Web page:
CLOSE

Now Commenting On:

Quade to take reins for Cubs on Monday

Quade to take reins for Cubs on Monday

CHICAGO -- Mike Quade took part in a coaching clinic at 8:30 a.m. CT Sunday, then a simulated game with pitcher Carlos Silva at 10 a.m. and then batting practice.

On Monday, he'll take over as the Cubs' interim manager, replacing Lou Piniella, who is retiring.

"Mike Quade will be a candidate for this job, and that's another reason why he'll sit in that chair starting tomorrow," Cubs general manager Jim Hendry said.

Hendry picked the third-base coach known as "Q" over bench coach Alan Trammell, because Trammell apparently is not a candidate for the job next season.

"Alan's a tremendous human being, quality person, outstanding coach," Hendry said Sunday. "I spoke to Alan this morning and basically told Alan over the last few weeks, I've made a decision in the process moving forward that Alan would not be considered for the managerial job after this year.

"I had a very great conversation with him this morning, he understood that," Hendry said. "He has a close relationship with Mike, and he's happy for Mike and wants to stay, and Mike had no problem with that. He's a tremendously classy man.

"The decision I made was based on, if [Trammell] wasn't going to be the manager next year that we would be better served for him to not be the manager for the remainder of the season," Hendry said.

Quade, 53, a Chicago native, who has managed in the Minor Leagues for 17 seasons, has spent the last four on Piniella's coaching staff.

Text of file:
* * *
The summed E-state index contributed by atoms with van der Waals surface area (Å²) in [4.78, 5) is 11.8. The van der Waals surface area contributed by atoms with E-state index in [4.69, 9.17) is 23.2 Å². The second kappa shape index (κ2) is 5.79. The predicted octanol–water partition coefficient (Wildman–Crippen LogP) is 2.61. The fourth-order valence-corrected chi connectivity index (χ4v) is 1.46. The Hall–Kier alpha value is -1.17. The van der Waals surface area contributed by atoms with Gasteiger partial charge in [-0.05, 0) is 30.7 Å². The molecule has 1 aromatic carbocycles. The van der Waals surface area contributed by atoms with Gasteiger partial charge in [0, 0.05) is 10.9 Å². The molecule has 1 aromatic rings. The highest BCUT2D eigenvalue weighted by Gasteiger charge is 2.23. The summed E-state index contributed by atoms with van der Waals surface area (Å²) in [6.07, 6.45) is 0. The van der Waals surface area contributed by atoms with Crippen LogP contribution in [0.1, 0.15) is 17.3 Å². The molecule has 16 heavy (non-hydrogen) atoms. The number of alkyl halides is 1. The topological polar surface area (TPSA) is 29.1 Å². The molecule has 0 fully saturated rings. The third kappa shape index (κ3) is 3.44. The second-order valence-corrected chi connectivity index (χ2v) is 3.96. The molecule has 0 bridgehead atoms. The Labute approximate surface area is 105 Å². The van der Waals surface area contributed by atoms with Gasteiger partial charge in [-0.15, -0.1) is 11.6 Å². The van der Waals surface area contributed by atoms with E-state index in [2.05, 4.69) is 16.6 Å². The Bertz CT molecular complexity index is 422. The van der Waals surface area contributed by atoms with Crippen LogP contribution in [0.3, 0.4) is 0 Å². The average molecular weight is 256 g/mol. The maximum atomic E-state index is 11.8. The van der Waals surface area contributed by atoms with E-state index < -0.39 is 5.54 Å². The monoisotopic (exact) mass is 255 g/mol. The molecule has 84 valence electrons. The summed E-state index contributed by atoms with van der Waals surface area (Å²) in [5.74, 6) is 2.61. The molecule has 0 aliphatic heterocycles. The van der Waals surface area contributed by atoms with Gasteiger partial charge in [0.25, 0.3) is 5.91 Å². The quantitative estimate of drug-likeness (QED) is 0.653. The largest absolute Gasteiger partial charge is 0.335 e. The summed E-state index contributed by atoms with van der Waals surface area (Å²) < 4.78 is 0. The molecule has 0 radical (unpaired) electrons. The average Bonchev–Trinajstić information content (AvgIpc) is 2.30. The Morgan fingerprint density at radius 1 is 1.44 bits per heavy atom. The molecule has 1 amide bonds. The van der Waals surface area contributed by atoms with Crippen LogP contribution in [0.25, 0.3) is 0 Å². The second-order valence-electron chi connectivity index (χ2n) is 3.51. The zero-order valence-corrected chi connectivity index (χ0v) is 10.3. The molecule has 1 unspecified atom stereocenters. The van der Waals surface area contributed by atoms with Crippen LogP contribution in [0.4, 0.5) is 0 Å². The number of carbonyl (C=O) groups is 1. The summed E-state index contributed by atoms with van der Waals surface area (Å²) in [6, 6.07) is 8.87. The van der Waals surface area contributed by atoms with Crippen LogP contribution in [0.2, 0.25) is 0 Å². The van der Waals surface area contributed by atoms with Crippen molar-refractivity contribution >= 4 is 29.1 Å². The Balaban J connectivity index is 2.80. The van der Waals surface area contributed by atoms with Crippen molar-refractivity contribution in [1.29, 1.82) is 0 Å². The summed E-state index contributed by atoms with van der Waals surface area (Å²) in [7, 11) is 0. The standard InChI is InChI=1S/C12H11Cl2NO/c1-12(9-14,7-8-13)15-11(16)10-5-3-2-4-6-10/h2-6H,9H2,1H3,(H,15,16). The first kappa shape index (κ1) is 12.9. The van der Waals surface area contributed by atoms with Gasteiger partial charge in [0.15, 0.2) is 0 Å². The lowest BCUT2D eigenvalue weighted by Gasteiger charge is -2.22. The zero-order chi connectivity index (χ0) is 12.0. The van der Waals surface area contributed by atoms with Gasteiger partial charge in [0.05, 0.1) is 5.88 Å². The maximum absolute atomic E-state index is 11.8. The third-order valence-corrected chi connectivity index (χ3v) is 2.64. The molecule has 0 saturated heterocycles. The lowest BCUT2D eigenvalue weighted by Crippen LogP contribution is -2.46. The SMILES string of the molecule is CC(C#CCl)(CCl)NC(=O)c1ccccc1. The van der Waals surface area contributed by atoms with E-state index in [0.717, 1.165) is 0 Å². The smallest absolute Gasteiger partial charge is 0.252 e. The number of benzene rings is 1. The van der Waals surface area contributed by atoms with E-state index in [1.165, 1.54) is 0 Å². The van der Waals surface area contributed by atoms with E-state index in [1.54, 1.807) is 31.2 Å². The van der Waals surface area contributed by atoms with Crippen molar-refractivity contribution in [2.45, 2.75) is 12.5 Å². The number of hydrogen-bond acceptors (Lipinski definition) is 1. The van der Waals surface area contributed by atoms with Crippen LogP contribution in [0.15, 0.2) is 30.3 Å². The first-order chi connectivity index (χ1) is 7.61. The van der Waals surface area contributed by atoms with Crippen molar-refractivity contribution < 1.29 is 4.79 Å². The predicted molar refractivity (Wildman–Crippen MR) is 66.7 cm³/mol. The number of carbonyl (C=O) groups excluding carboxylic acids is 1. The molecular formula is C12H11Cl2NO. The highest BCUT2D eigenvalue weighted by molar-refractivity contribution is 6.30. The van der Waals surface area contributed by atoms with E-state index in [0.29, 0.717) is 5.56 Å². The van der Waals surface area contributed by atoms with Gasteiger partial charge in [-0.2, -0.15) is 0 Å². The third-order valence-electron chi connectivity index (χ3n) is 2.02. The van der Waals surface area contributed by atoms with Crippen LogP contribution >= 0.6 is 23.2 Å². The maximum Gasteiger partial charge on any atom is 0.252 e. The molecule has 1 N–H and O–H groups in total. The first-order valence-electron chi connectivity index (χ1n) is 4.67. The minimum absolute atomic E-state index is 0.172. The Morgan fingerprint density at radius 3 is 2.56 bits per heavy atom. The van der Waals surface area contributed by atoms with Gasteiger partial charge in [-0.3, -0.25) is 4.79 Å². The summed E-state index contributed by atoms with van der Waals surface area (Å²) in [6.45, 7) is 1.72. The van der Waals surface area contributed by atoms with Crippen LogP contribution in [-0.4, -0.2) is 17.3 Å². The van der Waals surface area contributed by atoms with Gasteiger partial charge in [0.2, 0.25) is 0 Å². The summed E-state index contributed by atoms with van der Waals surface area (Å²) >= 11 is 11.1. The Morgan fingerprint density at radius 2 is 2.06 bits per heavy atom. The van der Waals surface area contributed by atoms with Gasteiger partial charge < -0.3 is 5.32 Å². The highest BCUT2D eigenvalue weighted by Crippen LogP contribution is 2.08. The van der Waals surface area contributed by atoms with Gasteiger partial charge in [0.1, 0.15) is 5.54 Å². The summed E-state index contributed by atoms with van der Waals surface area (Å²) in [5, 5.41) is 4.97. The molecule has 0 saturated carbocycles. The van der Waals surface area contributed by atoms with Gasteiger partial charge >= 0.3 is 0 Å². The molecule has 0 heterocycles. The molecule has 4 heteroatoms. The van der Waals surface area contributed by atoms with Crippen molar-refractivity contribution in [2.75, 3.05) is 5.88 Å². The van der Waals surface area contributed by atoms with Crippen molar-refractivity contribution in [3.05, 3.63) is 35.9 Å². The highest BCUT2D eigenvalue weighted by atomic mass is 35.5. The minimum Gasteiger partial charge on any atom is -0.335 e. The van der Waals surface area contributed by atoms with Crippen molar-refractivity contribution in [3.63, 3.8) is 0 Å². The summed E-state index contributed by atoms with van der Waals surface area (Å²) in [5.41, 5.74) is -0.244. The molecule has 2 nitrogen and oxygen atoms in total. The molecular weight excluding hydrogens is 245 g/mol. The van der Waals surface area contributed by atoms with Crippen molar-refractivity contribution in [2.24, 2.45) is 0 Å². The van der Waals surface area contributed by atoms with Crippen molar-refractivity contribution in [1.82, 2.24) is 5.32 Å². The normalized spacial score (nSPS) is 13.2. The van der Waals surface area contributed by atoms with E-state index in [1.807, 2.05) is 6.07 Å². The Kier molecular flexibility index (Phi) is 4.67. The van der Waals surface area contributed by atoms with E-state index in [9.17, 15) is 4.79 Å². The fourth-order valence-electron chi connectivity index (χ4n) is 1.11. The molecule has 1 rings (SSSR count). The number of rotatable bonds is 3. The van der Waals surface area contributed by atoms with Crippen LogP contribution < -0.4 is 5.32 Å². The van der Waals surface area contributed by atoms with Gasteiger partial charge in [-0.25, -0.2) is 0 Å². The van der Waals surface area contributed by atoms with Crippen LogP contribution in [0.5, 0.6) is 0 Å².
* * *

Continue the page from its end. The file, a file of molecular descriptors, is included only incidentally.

"It's probably not the way you envisioned it," Quade said about his first big league gig.

"First and foremost, I should thank Lou, because without him, my life is in a whole different place," Quade said. "His emotional sendoff, other than my mom's, was unbelievable."

Piniella met with the coaching staff prior to Sunday's game to tell them he was going to retire early to go home and be with his mother, who is ill.

"I'm proud to be a part of this," Quade said of the Cubs. "We'll work hard to do a good job and finish up these six weeks and see where it takes us."

There has been speculation that Triple-A Iowa manager Ryne Sandberg is the front-runner to take over for Piniella next season. The Iowa Cubs are in first place in their division.

"I don't have a front-runner and haven't had a front-runner," Hendry said. "I've said from the day Lou announced his retirement [on July 20] that I would take a long, extensive time to do what I thought was best for the organization in the future.

"It's a very important decision," Hendry said of the next Cubs manager, which will be his third hire, following Dusty Baker and Piniella. "There has never been a leading candidate and there isn't one as I sit here today in the month of August."

Hendry said Quade deserved the opportunity to manage the team for the remaining five weeks or so and will "be a strong candidate for the future."

"To label anyone as the favorite would be absolutely foolish," Hendry said.

Quade was the Iowa Cubs' manager from 2003-06.

"He's been a baseball guy his whole life, he grew up here," Hendry said. "He was an outstanding player in college, played a lot of Minor League baseball. A career lifer, paid his dues, coached in the Minor Leagues for a long time. ... We were thrilled to have him when he took over the Triple-A job when Oneri [Fleita] hired him.

"He's always been a tremendously respected guy -- up front, honest, hard working, played the game the right way, did the right thing," Hendry said. "As always, he's commanded a lot of respect from the players."

The Cubs will add one of their roving instructors to the coaching staff Monday in Washington when they open a three-game series against the Nationals.

Quade called his parents Sunday morning with the news.

"I'm also curious to see if people will pronounce my name right," he said, jokingly.

He appreciated the opportunity.

"If I started thanking people, it would be a bad Academy Awards speech," he said. "This staff, and Lou has said it a number of times, I'm proud to be a part of it and I will lean on them so heavily, it's unbelievable. I think that will make it easier."

Carrie Muskat is a reporter for MLB.com. This story was not subject to the approval of Major League Baseball or its clubs.

{}
{}